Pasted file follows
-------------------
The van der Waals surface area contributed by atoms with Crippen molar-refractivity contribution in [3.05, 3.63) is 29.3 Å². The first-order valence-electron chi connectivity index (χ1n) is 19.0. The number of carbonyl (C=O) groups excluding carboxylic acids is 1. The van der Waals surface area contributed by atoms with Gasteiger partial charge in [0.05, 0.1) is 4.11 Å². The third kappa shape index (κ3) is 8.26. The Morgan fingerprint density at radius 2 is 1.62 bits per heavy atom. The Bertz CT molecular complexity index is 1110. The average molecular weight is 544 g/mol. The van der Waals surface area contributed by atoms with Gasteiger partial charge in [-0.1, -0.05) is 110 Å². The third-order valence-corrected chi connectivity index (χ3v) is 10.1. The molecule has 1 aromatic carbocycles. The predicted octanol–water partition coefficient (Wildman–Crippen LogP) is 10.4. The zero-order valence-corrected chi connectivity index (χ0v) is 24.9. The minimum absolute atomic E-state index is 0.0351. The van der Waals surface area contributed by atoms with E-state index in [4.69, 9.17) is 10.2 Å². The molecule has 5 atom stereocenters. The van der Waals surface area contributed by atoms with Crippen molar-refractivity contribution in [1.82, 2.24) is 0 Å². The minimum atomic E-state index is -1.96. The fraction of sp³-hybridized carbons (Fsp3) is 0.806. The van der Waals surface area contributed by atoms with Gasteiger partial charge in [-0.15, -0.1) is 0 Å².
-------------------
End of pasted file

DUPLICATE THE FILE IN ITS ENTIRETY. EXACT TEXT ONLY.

The van der Waals surface area contributed by atoms with Crippen molar-refractivity contribution in [3.05, 3.63) is 29.3 Å². The first-order valence-electron chi connectivity index (χ1n) is 19.0. The number of carbonyl (C=O) groups excluding carboxylic acids is 1. The van der Waals surface area contributed by atoms with Gasteiger partial charge in [0.05, 0.1) is 4.11 Å². The third kappa shape index (κ3) is 8.26. The Morgan fingerprint density at radius 2 is 1.62 bits per heavy atom. The Bertz CT molecular complexity index is 1110. The average molecular weight is 544 g/mol. The van der Waals surface area contributed by atoms with Gasteiger partial charge in [-0.1, -0.05) is 110 Å². The third-order valence-corrected chi connectivity index (χ3v) is 10.1. The molecule has 1 aromatic carbocycles. The predicted octanol–water partition coefficient (Wildman–Crippen LogP) is 10.4. The zero-order valence-corrected chi connectivity index (χ0v) is 24.9. The minimum absolute atomic E-state index is 0.0351. The van der Waals surface area contributed by atoms with E-state index in [4.69, 9.17) is 10.2 Å². The molecule has 5 atom stereocenters. The van der Waals surface area contributed by atoms with Crippen molar-refractivity contribution in [1.82, 2.24) is 0 Å². The minimum atomic E-state index is -1.96. The fraction of sp³-hybridized carbons (Fsp3) is 0.806. The van der Waals surface area contributed by atoms with Gasteiger partial charge in [-0.15, -0.1) is 0 Å².